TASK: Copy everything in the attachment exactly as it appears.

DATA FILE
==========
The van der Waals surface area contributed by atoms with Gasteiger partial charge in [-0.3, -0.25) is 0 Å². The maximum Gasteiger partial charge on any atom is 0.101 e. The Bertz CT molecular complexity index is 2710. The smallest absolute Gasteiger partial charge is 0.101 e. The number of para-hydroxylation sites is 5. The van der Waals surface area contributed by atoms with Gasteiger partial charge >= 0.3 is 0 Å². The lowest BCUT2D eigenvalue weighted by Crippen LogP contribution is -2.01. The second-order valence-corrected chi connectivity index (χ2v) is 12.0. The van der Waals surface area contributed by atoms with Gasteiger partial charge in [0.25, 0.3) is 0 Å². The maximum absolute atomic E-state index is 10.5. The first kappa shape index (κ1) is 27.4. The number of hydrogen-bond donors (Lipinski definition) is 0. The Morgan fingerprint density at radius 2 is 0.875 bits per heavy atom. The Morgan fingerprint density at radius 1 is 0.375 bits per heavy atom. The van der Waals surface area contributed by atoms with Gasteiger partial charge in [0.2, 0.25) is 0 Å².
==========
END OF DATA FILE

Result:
The van der Waals surface area contributed by atoms with Gasteiger partial charge in [-0.3, -0.25) is 0 Å². The maximum Gasteiger partial charge on any atom is 0.101 e. The Bertz CT molecular complexity index is 2710. The smallest absolute Gasteiger partial charge is 0.101 e. The number of para-hydroxylation sites is 5. The van der Waals surface area contributed by atoms with Gasteiger partial charge >= 0.3 is 0 Å². The lowest BCUT2D eigenvalue weighted by Crippen LogP contribution is -2.01. The second-order valence-corrected chi connectivity index (χ2v) is 12.0. The van der Waals surface area contributed by atoms with Gasteiger partial charge in [0.25, 0.3) is 0 Å². The maximum absolute atomic E-state index is 10.5. The first kappa shape index (κ1) is 27.4. The number of hydrogen-bond donors (Lipinski definition) is 0. The Morgan fingerprint density at radius 2 is 0.875 bits per heavy atom. The Morgan fingerprint density at radius 1 is 0.375 bits per heavy atom. The van der Waals surface area contributed by atoms with Gasteiger partial charge in [0.2, 0.25) is 0 Å².